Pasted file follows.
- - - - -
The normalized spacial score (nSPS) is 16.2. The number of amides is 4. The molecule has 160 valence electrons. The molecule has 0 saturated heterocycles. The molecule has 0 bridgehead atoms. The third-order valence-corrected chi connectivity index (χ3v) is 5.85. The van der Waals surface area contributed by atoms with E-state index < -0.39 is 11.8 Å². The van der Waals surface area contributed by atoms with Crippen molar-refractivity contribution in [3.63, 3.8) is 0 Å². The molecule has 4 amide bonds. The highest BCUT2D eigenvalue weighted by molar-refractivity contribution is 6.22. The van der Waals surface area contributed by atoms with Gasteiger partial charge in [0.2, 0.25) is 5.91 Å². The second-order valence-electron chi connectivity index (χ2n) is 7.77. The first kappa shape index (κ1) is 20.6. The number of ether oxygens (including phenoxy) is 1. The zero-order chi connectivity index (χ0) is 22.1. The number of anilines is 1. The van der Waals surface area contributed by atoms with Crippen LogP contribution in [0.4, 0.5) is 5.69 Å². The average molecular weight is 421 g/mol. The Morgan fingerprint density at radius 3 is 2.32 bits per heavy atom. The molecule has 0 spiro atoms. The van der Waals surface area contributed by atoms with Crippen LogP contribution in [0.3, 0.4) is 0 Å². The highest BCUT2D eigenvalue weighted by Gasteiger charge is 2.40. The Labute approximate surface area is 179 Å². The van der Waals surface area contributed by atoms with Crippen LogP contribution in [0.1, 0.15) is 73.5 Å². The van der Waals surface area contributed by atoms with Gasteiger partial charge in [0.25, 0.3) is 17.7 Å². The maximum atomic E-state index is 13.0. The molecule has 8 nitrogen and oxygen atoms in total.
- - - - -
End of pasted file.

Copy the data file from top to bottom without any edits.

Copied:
The normalized spacial score (nSPS) is 16.2. The number of amides is 4. The molecule has 160 valence electrons. The molecule has 0 saturated heterocycles. The molecule has 0 bridgehead atoms. The third-order valence-corrected chi connectivity index (χ3v) is 5.85. The van der Waals surface area contributed by atoms with E-state index < -0.39 is 11.8 Å². The van der Waals surface area contributed by atoms with Crippen molar-refractivity contribution in [3.63, 3.8) is 0 Å². The molecule has 4 amide bonds. The highest BCUT2D eigenvalue weighted by molar-refractivity contribution is 6.22. The van der Waals surface area contributed by atoms with Gasteiger partial charge in [0.2, 0.25) is 5.91 Å². The second-order valence-electron chi connectivity index (χ2n) is 7.77. The first kappa shape index (κ1) is 20.6. The number of ether oxygens (including phenoxy) is 1. The zero-order chi connectivity index (χ0) is 22.1. The number of anilines is 1. The van der Waals surface area contributed by atoms with Crippen LogP contribution in [0.4, 0.5) is 5.69 Å². The average molecular weight is 421 g/mol. The Morgan fingerprint density at radius 3 is 2.32 bits per heavy atom. The molecule has 0 spiro atoms. The van der Waals surface area contributed by atoms with Crippen LogP contribution in [0.3, 0.4) is 0 Å². The highest BCUT2D eigenvalue weighted by Gasteiger charge is 2.40. The Labute approximate surface area is 179 Å². The van der Waals surface area contributed by atoms with Crippen LogP contribution in [0.1, 0.15) is 73.5 Å². The van der Waals surface area contributed by atoms with Gasteiger partial charge in [0.25, 0.3) is 17.7 Å². The maximum atomic E-state index is 13.0. The molecule has 8 nitrogen and oxygen atoms in total.